Vascular Plants of North Carolina
Account for Florida Maple - Acer floridanum   (Chapman) Pax
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Section 6 » Order Sapindales » Family Aceraceae
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Author(Chapman) Pax
DistributionThroughout the eastern 65-70% of the Piedmont, west to Rockingham, Iredell, and Mecklenburg counties, but absent in the western portions; absent in the Mountains. Present over much of the western and central Coastal Plain, being absent mainly from the Tidewater areas north and south of Albemarle and Pamlico sounds. No records for a group of counties in the central Coastal Plain; is this a real gap in the range?

A Southern species ranging north only to central VA and MO; occurs south to central FL and eastern TX. Essentially absent from the Appalachians and the Cumberlands.
AbundanceCommon in the eastern half of the Piedmont and along brownwater floodplains in the Coastal Plain, especially the Roanoke and Cape Fear. Much less numerous in the west-central Piedmont, and rare in the Coastal Plain away from brownwater rivers.
HabitatThis species grows in bottomland forests (Piedmont ones or brownwater ones in the Coastal Plain) and on rich hardwood slopes. When growing well up slopes, the soils are almost always circumneutral. This is a dominant species in Basic Mesic Forests and along brownwater rivers, at least on natural levees. Where it is common, a good diversity of spring wildflowers is usually present.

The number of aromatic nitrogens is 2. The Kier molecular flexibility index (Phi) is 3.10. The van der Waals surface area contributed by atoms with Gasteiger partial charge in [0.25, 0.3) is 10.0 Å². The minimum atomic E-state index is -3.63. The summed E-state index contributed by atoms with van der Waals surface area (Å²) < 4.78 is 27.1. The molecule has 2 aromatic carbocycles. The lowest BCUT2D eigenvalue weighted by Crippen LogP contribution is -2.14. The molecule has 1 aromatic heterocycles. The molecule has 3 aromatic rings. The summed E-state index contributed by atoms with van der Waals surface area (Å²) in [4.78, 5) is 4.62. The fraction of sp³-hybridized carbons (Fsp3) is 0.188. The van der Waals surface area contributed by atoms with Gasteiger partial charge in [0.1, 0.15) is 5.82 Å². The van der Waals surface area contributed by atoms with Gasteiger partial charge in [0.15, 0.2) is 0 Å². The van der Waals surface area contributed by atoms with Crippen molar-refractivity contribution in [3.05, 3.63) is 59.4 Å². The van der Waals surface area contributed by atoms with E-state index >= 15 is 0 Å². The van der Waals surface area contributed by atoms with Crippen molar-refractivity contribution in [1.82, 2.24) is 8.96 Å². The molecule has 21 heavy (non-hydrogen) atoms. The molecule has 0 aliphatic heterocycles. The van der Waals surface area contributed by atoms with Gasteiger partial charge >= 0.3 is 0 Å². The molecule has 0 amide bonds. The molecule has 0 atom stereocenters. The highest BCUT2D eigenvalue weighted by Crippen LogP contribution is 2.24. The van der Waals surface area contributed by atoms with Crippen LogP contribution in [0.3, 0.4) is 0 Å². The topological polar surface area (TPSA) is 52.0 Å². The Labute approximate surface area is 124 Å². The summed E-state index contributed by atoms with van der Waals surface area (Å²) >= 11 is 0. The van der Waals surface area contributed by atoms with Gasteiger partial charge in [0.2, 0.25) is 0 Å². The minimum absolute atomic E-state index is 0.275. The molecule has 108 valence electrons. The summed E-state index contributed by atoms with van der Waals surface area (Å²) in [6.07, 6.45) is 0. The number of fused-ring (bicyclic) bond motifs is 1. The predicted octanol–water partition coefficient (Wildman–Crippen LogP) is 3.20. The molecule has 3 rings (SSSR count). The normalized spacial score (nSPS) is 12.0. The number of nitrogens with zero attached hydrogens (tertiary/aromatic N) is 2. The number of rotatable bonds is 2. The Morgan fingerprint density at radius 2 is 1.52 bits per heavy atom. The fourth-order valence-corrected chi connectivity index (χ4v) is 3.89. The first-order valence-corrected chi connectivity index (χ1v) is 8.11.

PhenologyFlowers in April and May, and fruits from June to October, much later than for some other maple species.
IdentificationBiologists working most of the Piedmont and western Coastal Plain should be very familiar with this species, often mistaken by inexperienced people as Sugar Maple (A. saccharum), with which it had been lumped for many decades. It is a medium to occasionally large deciduous tree, growing to 60-70 feet tall, rarely taller. The opposite leaves (as are all maples) have three “square-ish” lobes, with entire margins; the sides of the lobes tend to be parallel to each other. There are often smaller triangular lobes near the leaf bases. The leaves are somewhat small in size, mostly 2.5-3 inches long and across. They are green above but much paler green below, with a pubescent lower surface. The bark is gray and mostly smooth, a bit like that of an American Beech (Fagus grandifolia) tree. It can be quite difficult to separate from Sugar Maple. Though the latter normally grows mainly in the mountains, it does grow sparingly into the Piedmont, where both species can be seen together in a few rich forests. Sugar Maple leaves are larger (typically 5-6 inches across and long), are smooth below except for some pubescence along veins, and the trunk bark is more grayish-brown with loose-edged plates. See the Chalk Maple (A. leucoderme) account for separation from that similar species; both occur mainly in the Piedmont and can be confused.
Taxonomic CommentsFor much or most of the 20th Century, this taxon was included within Sugar Maple as a subspecies (RAB 1968), listed as A. saccharum ssp. floridanum. Nearly all more recent references split this as a good species, but some as A. barbatum and others as A. floridanum. Weakley (2018) mentions why the scientific name should be the latter.

Other Common Name(s)Southern Sugar Maple is commonly used, but this “forces” Sugar Maple (A. saccharum) to have a modifier name, such as Northern Sugar Maple or Common Sugar Maple, neither of which seem to be in use. Florida Maple, often in use, as well, avoids this problem.
State RankS5
Global RankG4G5Q
State Status
US Status
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B.A. SorrieSame data. MoorePhoto_natural
B.A. SorriePiedmont, floodplain of Deep River, NE of Horseshoe Bend, June 2014. MoorePhoto_natural
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